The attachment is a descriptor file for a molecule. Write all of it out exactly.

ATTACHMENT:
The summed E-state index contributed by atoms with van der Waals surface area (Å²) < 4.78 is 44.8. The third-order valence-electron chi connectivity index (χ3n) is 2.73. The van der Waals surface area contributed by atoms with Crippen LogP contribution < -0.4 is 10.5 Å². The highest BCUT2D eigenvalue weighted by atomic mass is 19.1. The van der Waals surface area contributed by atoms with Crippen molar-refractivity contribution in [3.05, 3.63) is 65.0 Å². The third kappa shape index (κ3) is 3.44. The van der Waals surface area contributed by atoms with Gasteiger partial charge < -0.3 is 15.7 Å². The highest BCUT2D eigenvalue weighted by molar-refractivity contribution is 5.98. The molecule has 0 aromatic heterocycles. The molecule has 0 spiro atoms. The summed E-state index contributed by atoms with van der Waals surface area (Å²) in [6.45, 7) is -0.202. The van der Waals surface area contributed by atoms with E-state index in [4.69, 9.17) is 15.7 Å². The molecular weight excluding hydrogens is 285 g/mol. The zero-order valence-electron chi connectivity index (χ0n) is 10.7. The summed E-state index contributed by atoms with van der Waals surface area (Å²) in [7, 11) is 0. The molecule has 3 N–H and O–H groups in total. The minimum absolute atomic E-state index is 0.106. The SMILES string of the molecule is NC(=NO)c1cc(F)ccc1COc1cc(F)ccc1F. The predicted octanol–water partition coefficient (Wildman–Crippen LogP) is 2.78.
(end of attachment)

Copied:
The summed E-state index contributed by atoms with van der Waals surface area (Å²) < 4.78 is 44.8. The third-order valence-electron chi connectivity index (χ3n) is 2.73. The van der Waals surface area contributed by atoms with Crippen LogP contribution < -0.4 is 10.5 Å². The highest BCUT2D eigenvalue weighted by atomic mass is 19.1. The van der Waals surface area contributed by atoms with Crippen molar-refractivity contribution in [3.05, 3.63) is 65.0 Å². The third kappa shape index (κ3) is 3.44. The van der Waals surface area contributed by atoms with Gasteiger partial charge < -0.3 is 15.7 Å². The highest BCUT2D eigenvalue weighted by molar-refractivity contribution is 5.98. The molecule has 0 aromatic heterocycles. The molecule has 0 spiro atoms. The summed E-state index contributed by atoms with van der Waals surface area (Å²) in [6.45, 7) is -0.202. The van der Waals surface area contributed by atoms with E-state index in [4.69, 9.17) is 15.7 Å². The molecular weight excluding hydrogens is 285 g/mol. The zero-order valence-electron chi connectivity index (χ0n) is 10.7. The summed E-state index contributed by atoms with van der Waals surface area (Å²) in [7, 11) is 0. The molecule has 3 N–H and O–H groups in total. The minimum absolute atomic E-state index is 0.106. The SMILES string of the molecule is NC(=NO)c1cc(F)ccc1COc1cc(F)ccc1F. The predicted octanol–water partition coefficient (Wildman–Crippen LogP) is 2.78.